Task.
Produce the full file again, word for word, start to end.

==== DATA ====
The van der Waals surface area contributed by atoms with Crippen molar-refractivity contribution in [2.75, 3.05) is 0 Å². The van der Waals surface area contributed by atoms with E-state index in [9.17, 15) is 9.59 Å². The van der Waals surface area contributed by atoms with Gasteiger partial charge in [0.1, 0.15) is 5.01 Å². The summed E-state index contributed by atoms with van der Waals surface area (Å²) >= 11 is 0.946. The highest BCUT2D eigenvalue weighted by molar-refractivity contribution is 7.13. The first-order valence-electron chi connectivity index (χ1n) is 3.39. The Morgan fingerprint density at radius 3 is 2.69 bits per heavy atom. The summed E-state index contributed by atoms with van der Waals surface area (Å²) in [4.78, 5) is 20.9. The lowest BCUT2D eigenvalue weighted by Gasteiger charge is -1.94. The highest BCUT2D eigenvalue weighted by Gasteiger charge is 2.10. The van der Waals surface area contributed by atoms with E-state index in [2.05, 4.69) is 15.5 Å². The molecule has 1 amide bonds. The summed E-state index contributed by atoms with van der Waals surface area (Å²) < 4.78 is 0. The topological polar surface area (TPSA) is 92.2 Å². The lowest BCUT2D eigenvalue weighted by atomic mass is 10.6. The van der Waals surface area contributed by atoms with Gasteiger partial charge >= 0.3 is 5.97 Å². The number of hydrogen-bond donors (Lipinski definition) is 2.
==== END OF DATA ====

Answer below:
The van der Waals surface area contributed by atoms with Crippen molar-refractivity contribution in [2.75, 3.05) is 0 Å². The van der Waals surface area contributed by atoms with E-state index in [9.17, 15) is 9.59 Å². The van der Waals surface area contributed by atoms with Gasteiger partial charge in [0.1, 0.15) is 5.01 Å². The summed E-state index contributed by atoms with van der Waals surface area (Å²) >= 11 is 0.946. The highest BCUT2D eigenvalue weighted by molar-refractivity contribution is 7.13. The first-order valence-electron chi connectivity index (χ1n) is 3.39. The Morgan fingerprint density at radius 3 is 2.69 bits per heavy atom. The summed E-state index contributed by atoms with van der Waals surface area (Å²) in [4.78, 5) is 20.9. The lowest BCUT2D eigenvalue weighted by Gasteiger charge is -1.94. The highest BCUT2D eigenvalue weighted by Gasteiger charge is 2.10. The van der Waals surface area contributed by atoms with E-state index in [2.05, 4.69) is 15.5 Å². The molecule has 1 amide bonds. The summed E-state index contributed by atoms with van der Waals surface area (Å²) < 4.78 is 0. The topological polar surface area (TPSA) is 92.2 Å². The lowest BCUT2D eigenvalue weighted by atomic mass is 10.6. The van der Waals surface area contributed by atoms with Gasteiger partial charge >= 0.3 is 5.97 Å². The number of hydrogen-bond donors (Lipinski definition) is 2.